Bill Targets Gifts Given By Drug Companies


Tuesday, July 10th 2007, 4:15 pm
By: News On 6


OKLAHOMA CITY (AP) _ A bill awaiting action in a House committee next year would require representatives of drug companies to publicly report gifts they give to doctors, just as lobbyists report spending on lawmakers.

Rep. Ryan McMullen, D-Burns Flat, wants representatives of drug companies to make reports to the Oklahoma Ethics Commission of expenditures on doctors and gifts given to the physicians.

``The public is quite capable of determining which gifts, if any, they believe are inappropriate,'' McMullen said. ``Medical lobbying should be held to the same standard as political lobbying.''

He said drug industry representatives say internal self-policing guidelines are in place that guard against excesses in gift-giving to doctors.

``If that's the case, the pharmaceutical industry should have nothing to fear in allowing the public to shine a light on their lobbying efforts,'' McMullen said.

He pointed to recent U.S. Senate hearings on the idea of a national registry similar to his plan for Oklahoma. He also said two states _ Minnesota and Vermont _ already had enacted similar legislation.

``Ideally, Washington will act and we will have a simple, uniform registry, publicly disclosing all drug companies' gifts and lobbying expenditures,'' McMullen said. ``But even if Washington isn't successful, I believe Oklahoma families will still have a right to that kind of information.''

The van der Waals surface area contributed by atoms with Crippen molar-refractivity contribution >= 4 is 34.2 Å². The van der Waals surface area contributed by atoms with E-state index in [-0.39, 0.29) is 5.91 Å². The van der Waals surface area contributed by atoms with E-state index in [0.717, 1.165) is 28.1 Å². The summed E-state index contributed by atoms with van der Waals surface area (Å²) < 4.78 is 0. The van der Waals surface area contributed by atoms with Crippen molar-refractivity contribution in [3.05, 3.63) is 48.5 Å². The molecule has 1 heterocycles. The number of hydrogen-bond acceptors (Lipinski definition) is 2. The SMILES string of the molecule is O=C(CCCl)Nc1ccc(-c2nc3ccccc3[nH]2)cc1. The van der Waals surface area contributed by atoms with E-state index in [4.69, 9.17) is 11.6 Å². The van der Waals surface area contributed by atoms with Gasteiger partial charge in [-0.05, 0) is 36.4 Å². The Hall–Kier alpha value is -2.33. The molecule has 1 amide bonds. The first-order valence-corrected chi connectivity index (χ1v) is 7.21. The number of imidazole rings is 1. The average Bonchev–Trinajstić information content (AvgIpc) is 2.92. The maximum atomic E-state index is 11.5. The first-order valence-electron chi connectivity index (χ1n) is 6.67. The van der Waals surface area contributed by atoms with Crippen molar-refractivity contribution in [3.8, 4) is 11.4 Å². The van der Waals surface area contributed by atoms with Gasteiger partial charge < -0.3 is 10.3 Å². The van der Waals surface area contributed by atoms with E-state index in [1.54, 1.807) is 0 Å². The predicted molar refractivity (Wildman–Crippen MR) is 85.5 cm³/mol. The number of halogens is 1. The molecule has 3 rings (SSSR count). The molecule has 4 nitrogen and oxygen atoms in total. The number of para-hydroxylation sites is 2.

He said he would like reporting of drug companies' expenditures on doctors to be the same as the reporting requirements for those who lobby lawmakers. Ethics Commission rules require lobbyists to disclose expenditures of $50 or more on a legislator during a six-month period and caps expenditures at $300 for a calendar year.

A national survey released earlier this year said four of five doctors acknowledged letting drug and medical device makers buy them food and drinks.

Consumer advocates said the survey, published in the New England Journal of Medicine, was proof that voluntary guidelines on gift-reporting by the industry were not working.

Besides receiving gifts of food and drink, 78 percent of doctors accepted free drug samples, 35 percent were reimbursed for costs tied to professional meetings and others pocketed consulting or lecture fees and free tickets to athletic games and other events.

Representatives of the drug industry have said such legislation is unnecessary and an infringement on doctors getting information about benefits and risks of treatment options.

Emily Hall, legislative liaison with the Oklahoma State Medical Association, said the OSMA did not have a position on McMullen's bill at this point. ``Right now, we are just neutral,'' she said.